Within each zone, an internal people mover is planned to ensure ease of transportation within zones and alleviate any demand for cars. Two options are currently being considered; one with a driver that runs along a series of magnets in the ground or a driverless one that integrates with pedestrians and drivers. Limitless is currently in discussion with the RTA about a one-ticket system that would operate on the Metro and an internal people mover thereby connecting all of Dubai under one ticketing system, much like London's Oyster system. Negotiations are also taking place with Techno Park to integrate the people mover with its overall development.
Rail links aside, it is also pivotal that road networks are sufficient for the development once it is running at full capacity. For this, a number of key interchanges, between each of the zones, will be built. Bisley explains this requires close negotiation with neighbouring projects Dubai Waterfront and Techno Park to ensure the overall masterplan coordinates with their masterplan, and there is no conflict of uses.
The first interchange - number 8 on Sheikh Zayed Road - is out to tender at the moment with the RTA and should be signed within the next four to six weeks. The construction programme is expected to be around 18 months. The fifth interchange is still undergoing primary discussions, as it will serve not just Downtown Jebel Ali but also Dubai Waterfront.
"Basically, we have our trip numbers, Dubai Waterfront has its trip numbers. We need to ensure we have very good access in and out of each of the zones - that is our specific requirement. We have to achieve that, otherwise the development will not work."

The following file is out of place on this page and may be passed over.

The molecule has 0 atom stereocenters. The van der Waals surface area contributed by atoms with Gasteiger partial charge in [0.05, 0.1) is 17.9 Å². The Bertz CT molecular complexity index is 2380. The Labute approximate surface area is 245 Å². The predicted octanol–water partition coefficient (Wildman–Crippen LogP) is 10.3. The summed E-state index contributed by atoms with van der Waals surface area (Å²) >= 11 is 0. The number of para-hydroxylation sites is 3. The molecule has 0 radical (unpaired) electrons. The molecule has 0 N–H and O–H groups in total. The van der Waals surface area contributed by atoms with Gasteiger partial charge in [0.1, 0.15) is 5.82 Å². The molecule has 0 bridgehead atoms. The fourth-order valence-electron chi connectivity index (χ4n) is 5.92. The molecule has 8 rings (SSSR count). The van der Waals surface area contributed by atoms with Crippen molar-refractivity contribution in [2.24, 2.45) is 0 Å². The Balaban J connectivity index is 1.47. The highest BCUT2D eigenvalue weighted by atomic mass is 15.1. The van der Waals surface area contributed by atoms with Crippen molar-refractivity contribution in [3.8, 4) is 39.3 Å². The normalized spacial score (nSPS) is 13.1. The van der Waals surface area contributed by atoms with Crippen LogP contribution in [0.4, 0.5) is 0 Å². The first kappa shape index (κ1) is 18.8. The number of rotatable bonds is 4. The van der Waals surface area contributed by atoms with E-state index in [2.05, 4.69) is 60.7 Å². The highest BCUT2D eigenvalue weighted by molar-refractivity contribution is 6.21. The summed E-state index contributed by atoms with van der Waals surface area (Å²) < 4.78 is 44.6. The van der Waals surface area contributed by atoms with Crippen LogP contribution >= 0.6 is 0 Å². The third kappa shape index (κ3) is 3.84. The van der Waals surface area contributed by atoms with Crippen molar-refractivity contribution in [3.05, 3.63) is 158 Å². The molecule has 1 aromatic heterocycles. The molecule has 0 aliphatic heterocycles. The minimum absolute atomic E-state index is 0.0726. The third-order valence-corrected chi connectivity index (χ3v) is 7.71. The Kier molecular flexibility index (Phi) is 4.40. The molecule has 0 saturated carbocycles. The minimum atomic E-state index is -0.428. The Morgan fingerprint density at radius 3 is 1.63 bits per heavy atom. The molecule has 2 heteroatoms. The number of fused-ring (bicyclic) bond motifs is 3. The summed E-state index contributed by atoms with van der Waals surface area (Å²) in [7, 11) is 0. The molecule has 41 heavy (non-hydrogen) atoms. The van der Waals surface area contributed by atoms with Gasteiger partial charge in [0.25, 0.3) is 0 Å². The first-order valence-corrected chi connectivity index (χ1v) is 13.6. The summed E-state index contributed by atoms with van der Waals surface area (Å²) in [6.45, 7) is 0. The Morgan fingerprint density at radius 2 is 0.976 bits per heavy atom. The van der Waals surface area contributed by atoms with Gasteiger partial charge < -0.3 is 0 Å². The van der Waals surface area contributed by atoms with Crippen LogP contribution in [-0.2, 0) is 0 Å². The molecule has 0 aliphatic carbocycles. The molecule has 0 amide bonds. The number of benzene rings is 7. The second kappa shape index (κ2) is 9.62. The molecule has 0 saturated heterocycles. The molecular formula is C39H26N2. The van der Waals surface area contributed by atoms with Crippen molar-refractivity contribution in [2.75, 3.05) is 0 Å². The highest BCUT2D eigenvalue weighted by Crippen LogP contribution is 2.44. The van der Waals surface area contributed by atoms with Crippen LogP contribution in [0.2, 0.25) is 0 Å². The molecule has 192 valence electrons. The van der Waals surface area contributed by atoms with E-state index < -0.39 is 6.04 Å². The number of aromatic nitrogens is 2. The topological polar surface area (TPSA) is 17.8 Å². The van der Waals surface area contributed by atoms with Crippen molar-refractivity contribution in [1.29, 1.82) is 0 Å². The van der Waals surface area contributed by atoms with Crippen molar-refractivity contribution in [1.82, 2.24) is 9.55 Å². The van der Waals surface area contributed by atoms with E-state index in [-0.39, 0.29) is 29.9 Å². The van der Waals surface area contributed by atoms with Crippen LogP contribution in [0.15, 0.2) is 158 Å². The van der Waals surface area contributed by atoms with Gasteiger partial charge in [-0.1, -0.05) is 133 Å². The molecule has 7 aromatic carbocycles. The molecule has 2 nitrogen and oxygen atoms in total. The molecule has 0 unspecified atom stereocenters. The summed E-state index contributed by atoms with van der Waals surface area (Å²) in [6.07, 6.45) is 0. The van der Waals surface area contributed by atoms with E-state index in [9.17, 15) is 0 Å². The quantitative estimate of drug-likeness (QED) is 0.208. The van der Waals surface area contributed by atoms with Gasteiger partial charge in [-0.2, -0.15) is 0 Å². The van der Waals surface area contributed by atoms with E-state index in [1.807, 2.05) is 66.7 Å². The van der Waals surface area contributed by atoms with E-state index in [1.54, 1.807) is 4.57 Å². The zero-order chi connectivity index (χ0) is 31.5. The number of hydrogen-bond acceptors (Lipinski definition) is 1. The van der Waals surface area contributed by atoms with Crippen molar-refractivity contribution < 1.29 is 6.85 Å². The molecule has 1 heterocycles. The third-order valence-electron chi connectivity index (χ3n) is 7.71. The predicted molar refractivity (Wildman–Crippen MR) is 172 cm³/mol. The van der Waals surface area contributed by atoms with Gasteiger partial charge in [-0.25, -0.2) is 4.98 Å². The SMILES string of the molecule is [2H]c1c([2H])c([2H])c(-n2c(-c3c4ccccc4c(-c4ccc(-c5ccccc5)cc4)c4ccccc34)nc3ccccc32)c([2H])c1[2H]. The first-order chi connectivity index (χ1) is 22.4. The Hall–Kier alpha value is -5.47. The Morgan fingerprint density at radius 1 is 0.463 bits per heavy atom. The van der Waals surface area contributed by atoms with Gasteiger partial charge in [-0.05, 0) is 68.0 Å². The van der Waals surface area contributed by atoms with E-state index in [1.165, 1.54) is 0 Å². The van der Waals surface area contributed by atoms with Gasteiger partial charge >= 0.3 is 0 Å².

Shaped as it is, in very narrow fashion, skirting the Sheikh Zayed Road for almost 12km, Bisley says the project was not straightforward to plan. "It was a very difficult site to actually masterplan, but it has actually forced us down a route that meets all of our requirements, in terms of sustainable development. Because it is only 350-450m deep, trying to masterplan and integrate that over 12km was difficult. If you get a square area, it is a lot easier to masterplan since you have certain districts whereas here, you have to distribute people around, but I think it has worked quite well." The masterplan was carried out by urban planner, Peter Calthorpe.
It also had to factor in the soon-to-be-opened airport at Dubai World Central, which will be operational by March next year for cargo and cheap-haul flights. This meant there was a ceiling on how high the buildings could go. However, this has meant that architects and designers have had to deliver more innovative designs, rather than relying on height for impact.
With all third-party developers given clear timeline deliveries, work is scheduled to be completed within seven years, although Bisley is hopeful that the majority of work will be completed by 2012. Infrastructure work for zones one and two is expected to begin this week and will take 18 months to complete. The infrastructure contract for zones three and four will be awarded in the next 12 weeks, once the tendering documentation has been finalised.
Certainly, it was a risk to plan a transport-dependent development before receiving confirmation from the RTA that Metro stations will link up with every zone, but it is a gamble that has seemingly paid off. Downtown Jebel Ali, when open, will have in place a comprehensive transport network, which achieves what few other developers can offer - little or even no reliance on a car. With an emphasis on pedestrian channels, plazas and community that is often promised but rarely delivered, and with 95% of zones one, two and three already sold-off, Limitless may well have got itself a masterplan that could reap dividends if - as is likely - it is rolled out across the Middle East and Asia.